According to Polaco Master Floor Sanding, different timber species are available for use as timber flooring material, and each option is available in various grades.
Solid tongue and groove hardwood timber has been used for centuries as timber flooring material. Its unique and varied appearance ensures its use in contemporary as well as traditional interior design.
Kiln-dried hardwood tongue and groove flooring has been a popular choice in Australia for over 100 years. Its structural quality allows it to be laid directly to the floor joists over concrete, plywood, battens or a number of other surfaces.
This timber flooring variety is available in secret nail or top nail profile and comes in a wide range of colours, widths and prices.
Grades of timber
Timber grades are determined by the amount of features visible in the timber. The grade of timber is an important factor while selecting timber flooring material.
Timber features occur naturally in the timber and are caused by knots or knotting, insects, fire, damage or other occurrences. These features render character and natural beauty to timber floors.
Most timber varieties are available in three grades: Contemporary, Standard and Natural.
Contemporary timber grade
Also known as Select or Low feature, the Contemporary grade of timber lends a minimalist appearance to the finished product. It is also considered as the premium grade in the timber flooring market, which prefers a limited amount of visible features.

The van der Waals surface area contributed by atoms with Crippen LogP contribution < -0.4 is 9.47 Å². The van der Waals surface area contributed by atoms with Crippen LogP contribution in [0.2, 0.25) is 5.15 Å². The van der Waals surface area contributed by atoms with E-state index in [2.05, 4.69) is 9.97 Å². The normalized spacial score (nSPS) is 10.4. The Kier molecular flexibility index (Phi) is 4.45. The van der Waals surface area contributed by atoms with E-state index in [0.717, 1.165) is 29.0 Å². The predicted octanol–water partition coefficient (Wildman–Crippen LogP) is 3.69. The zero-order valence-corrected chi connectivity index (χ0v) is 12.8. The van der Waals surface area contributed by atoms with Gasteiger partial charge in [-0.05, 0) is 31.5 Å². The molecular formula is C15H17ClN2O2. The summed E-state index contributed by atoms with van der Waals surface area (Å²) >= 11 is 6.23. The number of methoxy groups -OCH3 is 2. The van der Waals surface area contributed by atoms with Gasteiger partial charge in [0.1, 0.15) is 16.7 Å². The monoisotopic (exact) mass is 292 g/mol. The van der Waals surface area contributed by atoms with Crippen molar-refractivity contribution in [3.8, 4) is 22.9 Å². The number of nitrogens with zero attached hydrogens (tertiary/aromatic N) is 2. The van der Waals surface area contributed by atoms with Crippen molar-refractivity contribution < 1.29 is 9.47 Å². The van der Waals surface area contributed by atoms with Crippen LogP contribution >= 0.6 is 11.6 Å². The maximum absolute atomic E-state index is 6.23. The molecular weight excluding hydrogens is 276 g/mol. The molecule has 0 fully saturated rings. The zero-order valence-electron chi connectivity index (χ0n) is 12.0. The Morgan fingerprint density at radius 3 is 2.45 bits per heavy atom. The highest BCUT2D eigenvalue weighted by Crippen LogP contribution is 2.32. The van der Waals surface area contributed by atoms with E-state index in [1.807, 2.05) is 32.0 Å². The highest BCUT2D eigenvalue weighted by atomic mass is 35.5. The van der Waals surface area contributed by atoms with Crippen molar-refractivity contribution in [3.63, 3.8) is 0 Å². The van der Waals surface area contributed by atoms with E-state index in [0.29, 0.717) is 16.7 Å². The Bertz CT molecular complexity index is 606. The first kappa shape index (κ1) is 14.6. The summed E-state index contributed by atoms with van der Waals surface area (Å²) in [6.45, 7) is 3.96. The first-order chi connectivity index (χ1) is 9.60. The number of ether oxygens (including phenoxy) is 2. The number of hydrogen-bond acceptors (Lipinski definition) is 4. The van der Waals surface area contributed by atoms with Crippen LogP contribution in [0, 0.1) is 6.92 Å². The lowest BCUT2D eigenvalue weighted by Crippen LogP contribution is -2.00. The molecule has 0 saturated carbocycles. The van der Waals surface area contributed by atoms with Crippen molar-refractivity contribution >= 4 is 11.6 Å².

Colonial timber grade
Also known as Medium feature, the Colonial grade of timber is a mixture of boards that have more visible features. Once installed, this timber flooring will feature a varying degree of Contemporary-looking timber with a bit of character.
Natural timber grade
Also known as Rustic or High feature, the Natural grade of timber is a mix of the more heavily featured lengths of timber that do not fit within the Contemporary or Colonial grades. The Natural grade is selected by customers looking for a rustic, old-world or natural appearance.
While the general colour of timber flooring will be determined by the species, natural variations do occur. Being a natural product, the final timber flooring result will always be different from the sample.
The true colour of a timber floor can be seen only after it has been sanded and coated with a chosen finish. The colour of timber floors mature over time with lighter floors particularly susceptible to a ‘honeying’ effect.